On Monday, a federal judge in Maryland heard arguments by lawyers stating pros and cons of the newest Trump travel ban and is now to make a decision on the travel restriction.
The judge, Theodore D. Chuang previously blocked the two preceding versions of Donald Trump’s executive orders banning Muslims from six countries from entering the United States. During the hearing, the same arguments were made as before, that Trump’s new version of the policy is unconstitutional and discriminates against Muslims.
Gadeir Abbas, an attorney for the Council on American-Islamic Relations, said that despite some differences in the new version of the executive order, it is clear the president only intends to stigmatize Islam and discriminate against Muslims.
Citizens from Chad, Iran, Libya, North Korea, Somalia, Syria, Yemen, and Venezuela are affected by the restrictions laid out in the latest version of the measure, which becomes effective on Wednesday.
Attorney Omar Jadwat described the ban as “a bigger, tougher version of the same ban” which was blocked by Chuang earlier this year, adding that this iteration is worse because it “excludes over 100 million people” and extends the ban “indefinitely.”
This version of the measure also includes limitations targeted at certain countries only. For instance, Iranians can only apply for student and cultural exchange visas, not immigrant or tourist visas, provided that they first undergo detailed examination, ABC News reports.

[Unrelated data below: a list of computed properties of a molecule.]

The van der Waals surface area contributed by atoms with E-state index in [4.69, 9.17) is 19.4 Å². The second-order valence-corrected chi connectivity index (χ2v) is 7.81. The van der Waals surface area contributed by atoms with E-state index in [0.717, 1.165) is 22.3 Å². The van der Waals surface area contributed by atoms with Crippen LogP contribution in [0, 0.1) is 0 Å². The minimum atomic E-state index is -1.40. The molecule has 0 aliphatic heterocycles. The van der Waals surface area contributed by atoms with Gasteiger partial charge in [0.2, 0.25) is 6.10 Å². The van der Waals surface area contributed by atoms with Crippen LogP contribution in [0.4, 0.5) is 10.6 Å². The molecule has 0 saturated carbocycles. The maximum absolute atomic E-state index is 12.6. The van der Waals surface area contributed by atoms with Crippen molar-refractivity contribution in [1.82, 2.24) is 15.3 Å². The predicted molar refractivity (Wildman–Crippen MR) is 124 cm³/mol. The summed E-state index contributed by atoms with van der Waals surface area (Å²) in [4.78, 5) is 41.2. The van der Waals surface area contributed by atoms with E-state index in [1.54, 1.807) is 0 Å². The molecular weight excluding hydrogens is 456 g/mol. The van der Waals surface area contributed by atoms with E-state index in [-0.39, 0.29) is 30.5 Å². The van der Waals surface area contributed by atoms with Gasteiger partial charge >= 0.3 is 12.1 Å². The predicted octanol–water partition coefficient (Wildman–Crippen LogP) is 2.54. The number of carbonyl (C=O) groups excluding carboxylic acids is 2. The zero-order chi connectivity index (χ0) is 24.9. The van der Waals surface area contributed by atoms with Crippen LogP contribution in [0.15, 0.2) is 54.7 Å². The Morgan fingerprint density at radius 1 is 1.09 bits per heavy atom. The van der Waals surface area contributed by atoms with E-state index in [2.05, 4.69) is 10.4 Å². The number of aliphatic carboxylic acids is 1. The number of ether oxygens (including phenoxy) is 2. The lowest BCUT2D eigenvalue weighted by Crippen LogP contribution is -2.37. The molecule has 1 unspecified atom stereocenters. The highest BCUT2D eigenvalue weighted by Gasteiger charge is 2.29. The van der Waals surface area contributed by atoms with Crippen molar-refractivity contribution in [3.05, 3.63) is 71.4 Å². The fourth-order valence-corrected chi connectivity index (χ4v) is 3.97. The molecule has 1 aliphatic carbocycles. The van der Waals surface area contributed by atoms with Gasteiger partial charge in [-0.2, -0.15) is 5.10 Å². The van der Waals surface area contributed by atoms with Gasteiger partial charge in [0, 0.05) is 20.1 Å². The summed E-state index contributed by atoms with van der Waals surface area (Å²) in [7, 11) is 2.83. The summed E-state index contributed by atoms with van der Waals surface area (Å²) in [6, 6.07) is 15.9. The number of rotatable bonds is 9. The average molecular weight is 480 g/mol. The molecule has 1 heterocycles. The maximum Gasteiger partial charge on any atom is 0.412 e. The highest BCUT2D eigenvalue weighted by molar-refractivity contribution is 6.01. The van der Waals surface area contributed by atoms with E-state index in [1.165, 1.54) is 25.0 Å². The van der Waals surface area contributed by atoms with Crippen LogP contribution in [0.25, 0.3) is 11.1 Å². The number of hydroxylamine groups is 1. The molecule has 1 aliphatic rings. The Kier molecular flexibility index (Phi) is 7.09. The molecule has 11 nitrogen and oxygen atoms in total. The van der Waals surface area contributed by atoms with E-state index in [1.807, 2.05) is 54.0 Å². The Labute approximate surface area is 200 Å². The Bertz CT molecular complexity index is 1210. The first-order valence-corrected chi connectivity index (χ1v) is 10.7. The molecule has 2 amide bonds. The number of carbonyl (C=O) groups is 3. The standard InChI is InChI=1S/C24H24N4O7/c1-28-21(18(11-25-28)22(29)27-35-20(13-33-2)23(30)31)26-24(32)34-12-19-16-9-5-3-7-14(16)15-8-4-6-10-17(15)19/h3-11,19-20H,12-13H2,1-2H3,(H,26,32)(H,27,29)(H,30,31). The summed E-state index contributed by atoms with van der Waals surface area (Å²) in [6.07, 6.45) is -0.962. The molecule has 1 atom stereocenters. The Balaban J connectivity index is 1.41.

This version of the ban, said administration officials, is “based on detailed findings regarding the national security interests of the United States that were reached after a thorough, worldwide review and extensive consultation.”
The first two bans, which did not include some of the countries included in the new version, initiated a number of challenges in courts all around the country since they were first introduced at the beginning of the year.
The judge questioned lawyers on both sides, but he did not rule on the ban and is yet to say when he would do that.